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Students cooking at an event with Princeton's Association of Chinese Students and Scholars. Courtesy of ACSSPU.

Over the past year, the Trump administration has placed increasing scrutiny on Chinese nationals studying at U.S. universities, particularly those in scientific and technological fields.

The White House’s new focus on Chinese students is a reaction to allegations that China has violated U.S. intellectual property laws and pressured U.S. companies based in China to share their technology. The initiative to restrict granting student visas to Chinese nationals was in part intended to punish the Chinese government for these alleged infractions, which came as the White House was already wrangling with China over tariffs, trade, and North Korea.

Although the White House had not enacted any kind of blanket ban on student visas, the State Department began restricting visas for Chinese graduate students in sensitive research fields from five years to one year on June 11, 2018.

Increased scrutiny regarding Chinese students could lead to a crackdown on visas that would impact the over 350,000 Chinese students currently studying at U.S. universities, including the 601 Chinese nationals that were attending the University as of the 2017–18 school year, according to the Davis International Center.

“Starting from this summer, things got worse,” said Mengya “Mia” Hu, a graduate student in the mechanical and aerospace engineering department and the vice president of the Princeton Graduate Society of Engineers.

Although Hu’s research is not sensitive, she said that the name of the Mechanical and Aerospace Engineering department “sounds sensitive for the visa officer.” Hu also said that some of her friends at other universities have been unable to re-enter the United States after returning home to China for summer break.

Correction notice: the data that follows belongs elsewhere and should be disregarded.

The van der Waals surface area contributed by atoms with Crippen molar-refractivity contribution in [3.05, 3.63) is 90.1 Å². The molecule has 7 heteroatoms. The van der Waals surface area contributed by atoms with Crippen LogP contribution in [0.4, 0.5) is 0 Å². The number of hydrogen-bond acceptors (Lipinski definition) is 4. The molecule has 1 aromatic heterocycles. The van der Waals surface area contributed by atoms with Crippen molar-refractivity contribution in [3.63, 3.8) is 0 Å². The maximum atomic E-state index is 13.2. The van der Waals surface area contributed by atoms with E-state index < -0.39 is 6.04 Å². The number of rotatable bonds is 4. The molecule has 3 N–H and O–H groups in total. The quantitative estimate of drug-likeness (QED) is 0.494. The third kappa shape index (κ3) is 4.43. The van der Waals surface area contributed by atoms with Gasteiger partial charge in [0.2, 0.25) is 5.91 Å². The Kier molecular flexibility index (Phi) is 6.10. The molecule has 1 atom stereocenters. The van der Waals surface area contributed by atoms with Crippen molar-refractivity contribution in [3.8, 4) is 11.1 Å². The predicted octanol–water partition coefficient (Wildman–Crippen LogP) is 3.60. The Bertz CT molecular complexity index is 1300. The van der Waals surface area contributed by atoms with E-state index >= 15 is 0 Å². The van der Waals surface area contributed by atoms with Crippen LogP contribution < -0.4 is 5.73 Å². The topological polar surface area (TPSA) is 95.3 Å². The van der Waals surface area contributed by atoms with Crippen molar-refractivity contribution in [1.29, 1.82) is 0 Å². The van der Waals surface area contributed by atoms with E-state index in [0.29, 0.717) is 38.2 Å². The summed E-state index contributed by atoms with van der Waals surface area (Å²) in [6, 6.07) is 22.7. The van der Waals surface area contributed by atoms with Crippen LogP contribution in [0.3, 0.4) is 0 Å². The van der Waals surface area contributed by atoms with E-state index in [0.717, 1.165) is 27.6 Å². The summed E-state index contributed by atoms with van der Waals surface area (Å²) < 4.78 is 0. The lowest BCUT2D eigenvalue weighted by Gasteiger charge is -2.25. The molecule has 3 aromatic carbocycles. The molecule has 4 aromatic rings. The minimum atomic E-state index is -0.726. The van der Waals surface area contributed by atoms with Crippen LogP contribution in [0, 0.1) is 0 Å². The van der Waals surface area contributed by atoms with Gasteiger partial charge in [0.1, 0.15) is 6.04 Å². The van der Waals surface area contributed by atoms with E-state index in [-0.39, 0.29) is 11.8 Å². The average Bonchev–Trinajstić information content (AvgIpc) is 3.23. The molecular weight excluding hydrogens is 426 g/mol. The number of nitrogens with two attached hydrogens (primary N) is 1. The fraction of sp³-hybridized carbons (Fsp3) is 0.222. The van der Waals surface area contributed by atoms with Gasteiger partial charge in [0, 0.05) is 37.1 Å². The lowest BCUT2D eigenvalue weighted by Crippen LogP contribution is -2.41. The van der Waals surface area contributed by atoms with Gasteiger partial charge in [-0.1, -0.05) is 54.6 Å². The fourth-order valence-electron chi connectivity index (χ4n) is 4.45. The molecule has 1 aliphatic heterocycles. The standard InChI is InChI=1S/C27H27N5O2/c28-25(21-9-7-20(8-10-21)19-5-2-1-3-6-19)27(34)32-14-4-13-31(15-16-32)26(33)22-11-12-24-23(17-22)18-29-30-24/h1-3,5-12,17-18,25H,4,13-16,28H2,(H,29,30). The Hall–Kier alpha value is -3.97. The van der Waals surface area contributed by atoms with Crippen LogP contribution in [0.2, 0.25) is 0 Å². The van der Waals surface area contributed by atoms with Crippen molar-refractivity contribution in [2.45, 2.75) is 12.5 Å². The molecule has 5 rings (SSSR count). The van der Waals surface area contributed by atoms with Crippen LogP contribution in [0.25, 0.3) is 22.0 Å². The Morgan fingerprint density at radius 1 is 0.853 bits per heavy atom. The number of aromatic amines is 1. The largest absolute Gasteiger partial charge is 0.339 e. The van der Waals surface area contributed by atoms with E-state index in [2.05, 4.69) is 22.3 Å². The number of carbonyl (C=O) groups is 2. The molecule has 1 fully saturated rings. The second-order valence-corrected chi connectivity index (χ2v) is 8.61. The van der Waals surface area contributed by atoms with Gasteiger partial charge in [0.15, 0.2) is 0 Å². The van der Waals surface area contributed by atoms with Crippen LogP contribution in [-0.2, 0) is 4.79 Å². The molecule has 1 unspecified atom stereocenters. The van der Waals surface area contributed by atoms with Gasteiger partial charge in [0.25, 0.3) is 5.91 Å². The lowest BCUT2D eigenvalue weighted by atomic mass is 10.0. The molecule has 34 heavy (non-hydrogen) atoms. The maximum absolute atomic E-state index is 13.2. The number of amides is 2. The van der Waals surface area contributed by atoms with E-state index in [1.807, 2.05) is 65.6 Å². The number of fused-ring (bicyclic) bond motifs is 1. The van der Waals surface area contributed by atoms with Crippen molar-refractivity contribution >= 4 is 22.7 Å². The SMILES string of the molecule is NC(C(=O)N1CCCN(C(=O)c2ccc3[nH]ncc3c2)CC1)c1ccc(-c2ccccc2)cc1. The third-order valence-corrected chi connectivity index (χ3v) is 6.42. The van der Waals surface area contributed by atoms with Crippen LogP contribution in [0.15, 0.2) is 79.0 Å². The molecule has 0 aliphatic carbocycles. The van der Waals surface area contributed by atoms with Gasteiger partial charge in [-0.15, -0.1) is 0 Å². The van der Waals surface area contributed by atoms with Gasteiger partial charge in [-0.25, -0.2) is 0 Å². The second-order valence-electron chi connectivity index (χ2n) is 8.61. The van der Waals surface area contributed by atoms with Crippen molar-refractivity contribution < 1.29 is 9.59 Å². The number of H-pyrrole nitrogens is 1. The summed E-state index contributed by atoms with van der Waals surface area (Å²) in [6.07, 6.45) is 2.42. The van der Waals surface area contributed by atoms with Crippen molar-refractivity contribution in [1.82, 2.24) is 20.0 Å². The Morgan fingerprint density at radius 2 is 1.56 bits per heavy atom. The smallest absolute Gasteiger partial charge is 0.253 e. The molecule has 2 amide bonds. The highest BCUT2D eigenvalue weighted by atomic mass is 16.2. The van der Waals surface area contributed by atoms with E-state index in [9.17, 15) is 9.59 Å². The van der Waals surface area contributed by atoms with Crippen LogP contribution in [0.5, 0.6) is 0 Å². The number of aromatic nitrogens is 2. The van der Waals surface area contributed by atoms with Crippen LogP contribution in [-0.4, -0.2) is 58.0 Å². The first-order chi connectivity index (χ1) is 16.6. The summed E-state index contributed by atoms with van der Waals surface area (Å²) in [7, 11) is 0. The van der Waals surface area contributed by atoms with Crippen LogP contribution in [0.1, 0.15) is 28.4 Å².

“This seriously influences students’ work and life! After knowing [my friends’] story, I decided not to go home before graduation, and even after. I am so upset about this,” she said. “We are emotionally hurt.”

Hu emphasized that most Chinese students studying abroad are just normal, hardworking students and warned that more Chinese nationals may start attending universities in other countries.

According to an anonymous attendee at a dinner President Donald Trump hosted this August at his private golf club in Bedminster, N.J., Trump said in reference to Chinese students that “almost every student that comes over to this country is a spy,” Politico reported.

University spokesperson Ben Chang said that the University will not comment on news reported by media organizations like Politico and The New York Times.

“The University maintains its commitment to building a diverse student body, both undergraduate and graduate, that draws on a wide range of talent, experiences, and backgrounds from home and abroad,” he said.